Having been down for the count with a back injury for the last week, I'm a little behind the curve in keeping up with the news. I just learned about the OpenOfficeMouse, an open source mouse designed for use with the OpenOffice.org office suite. Upon seeing the picture, I couldn't believe my eyes and didn't want to, either.
This mouse is a usability nightmare and it's so ugly, it's oogly. If you don't want to mess with the press release, I'll give you the lowdown: it's a mouse with 18 buttons, 3 modes, a joystick on the side with 3 modes of its own, tons of optional extras, and tweakability beyond anyone's dreams or worst nightmares. When I first saw a picture of it, I couldn't believe my eyes that someone would come up with a product this bad. Warmouse did.
I've seen quite a few comparisons with Apple's Magic Mouse. I'm not going to go there -- it's been done -- but what I will do is detail what's wrong with the OpenOfficeMouse. There's quite a bit wrong with it, too, and I'm not even referring to its appearance.
The buttons... oh the bevy of buttons available on the OpenOfficeMouse... where should I begin? It's almost as if OOM is a cross between a keyboard and a mouse, possessing two groups of seven buttons with the two primary buttons on the outer corners. The only differences between any of the buttons in each group are minor: slight shape differences, location, and, in the case of the primary buttons, color. It would seem that the designers forgot that a mouse is generally used by touch, not sight.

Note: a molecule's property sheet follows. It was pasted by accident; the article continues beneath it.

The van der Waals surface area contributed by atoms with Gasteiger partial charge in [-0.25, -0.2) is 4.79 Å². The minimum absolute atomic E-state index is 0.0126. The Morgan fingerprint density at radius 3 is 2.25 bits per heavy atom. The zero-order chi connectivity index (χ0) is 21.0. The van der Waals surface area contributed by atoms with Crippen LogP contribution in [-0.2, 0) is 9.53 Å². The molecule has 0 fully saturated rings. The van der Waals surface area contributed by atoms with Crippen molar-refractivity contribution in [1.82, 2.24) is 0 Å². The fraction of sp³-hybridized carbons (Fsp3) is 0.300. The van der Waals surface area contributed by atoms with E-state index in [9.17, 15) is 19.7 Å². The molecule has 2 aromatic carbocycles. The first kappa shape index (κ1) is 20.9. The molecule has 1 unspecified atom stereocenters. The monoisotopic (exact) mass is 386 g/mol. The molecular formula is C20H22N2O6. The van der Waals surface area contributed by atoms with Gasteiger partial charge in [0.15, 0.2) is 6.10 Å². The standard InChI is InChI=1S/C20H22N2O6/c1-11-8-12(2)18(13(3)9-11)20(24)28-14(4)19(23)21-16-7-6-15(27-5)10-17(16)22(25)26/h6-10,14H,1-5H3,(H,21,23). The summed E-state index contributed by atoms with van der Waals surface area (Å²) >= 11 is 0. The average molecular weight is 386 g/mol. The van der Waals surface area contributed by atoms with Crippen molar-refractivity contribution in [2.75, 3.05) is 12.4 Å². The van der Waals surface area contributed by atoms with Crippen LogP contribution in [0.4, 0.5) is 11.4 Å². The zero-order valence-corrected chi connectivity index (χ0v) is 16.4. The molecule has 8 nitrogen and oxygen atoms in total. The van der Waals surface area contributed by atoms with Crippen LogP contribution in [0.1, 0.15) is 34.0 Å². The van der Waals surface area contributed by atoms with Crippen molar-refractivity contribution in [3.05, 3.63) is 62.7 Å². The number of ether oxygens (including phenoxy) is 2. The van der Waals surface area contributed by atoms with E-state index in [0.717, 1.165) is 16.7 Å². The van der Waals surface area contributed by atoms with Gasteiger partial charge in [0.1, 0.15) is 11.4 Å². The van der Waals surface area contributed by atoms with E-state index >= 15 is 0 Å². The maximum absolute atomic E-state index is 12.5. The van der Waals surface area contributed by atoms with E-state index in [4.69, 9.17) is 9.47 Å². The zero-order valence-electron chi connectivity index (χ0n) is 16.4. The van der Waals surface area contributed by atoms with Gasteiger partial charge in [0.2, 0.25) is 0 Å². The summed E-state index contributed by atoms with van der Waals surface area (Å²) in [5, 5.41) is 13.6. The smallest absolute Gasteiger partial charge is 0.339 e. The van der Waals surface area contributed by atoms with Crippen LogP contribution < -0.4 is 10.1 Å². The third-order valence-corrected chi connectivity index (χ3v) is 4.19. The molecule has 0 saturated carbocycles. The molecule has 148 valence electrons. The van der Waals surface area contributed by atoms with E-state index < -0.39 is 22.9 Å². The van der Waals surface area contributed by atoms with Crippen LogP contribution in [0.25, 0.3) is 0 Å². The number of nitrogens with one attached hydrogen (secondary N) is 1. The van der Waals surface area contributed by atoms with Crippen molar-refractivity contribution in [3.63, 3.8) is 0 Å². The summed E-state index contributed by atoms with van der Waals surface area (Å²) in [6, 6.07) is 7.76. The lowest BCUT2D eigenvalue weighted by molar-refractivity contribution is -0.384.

One original mouse idea went around at the Xerox Palo Alto Research Center (PARC) where it was designed. The concept, if you ask me, was very forward-looking: its three buttons had a different color and texture so that you could tell which button you were pressing by how it felt under your finger but easily specified on screen, e.g. red-click. Aside from the mouse becoming more rounded to fit the hand, not much else has been done to significantly change mouse usage since its inception at the PARC.
Button collections aside, there is also yet another major flaw in the mouse: the abundance of modes. Changing application behavior based on a button press or a checkbox is not generally a good idea because the user needs to adjust his actions according to the mode in use. Adding more kinds of modes places more mental load on the user. More technical users generally don't have a problem with this, but the difficulty they impose increases with the user's lack of expertise. Without appropriate feedback on the current mode -- considering the design flaws elsewhere in the design, is unlikely to be the case -- the different modes available both on the joystick and on the mouse in general will probably cause plenty of input errors, as well.
The intention behind the OpenOfficeMouse is to improve the experience of using the OpenOffice office suite faster and/or more easily. Unfortunately, unless you're an incorrigible tweaker, this mouse isn't going to help. The solution is to fix OpenOffice. Software is MUCH more malleable than hardware.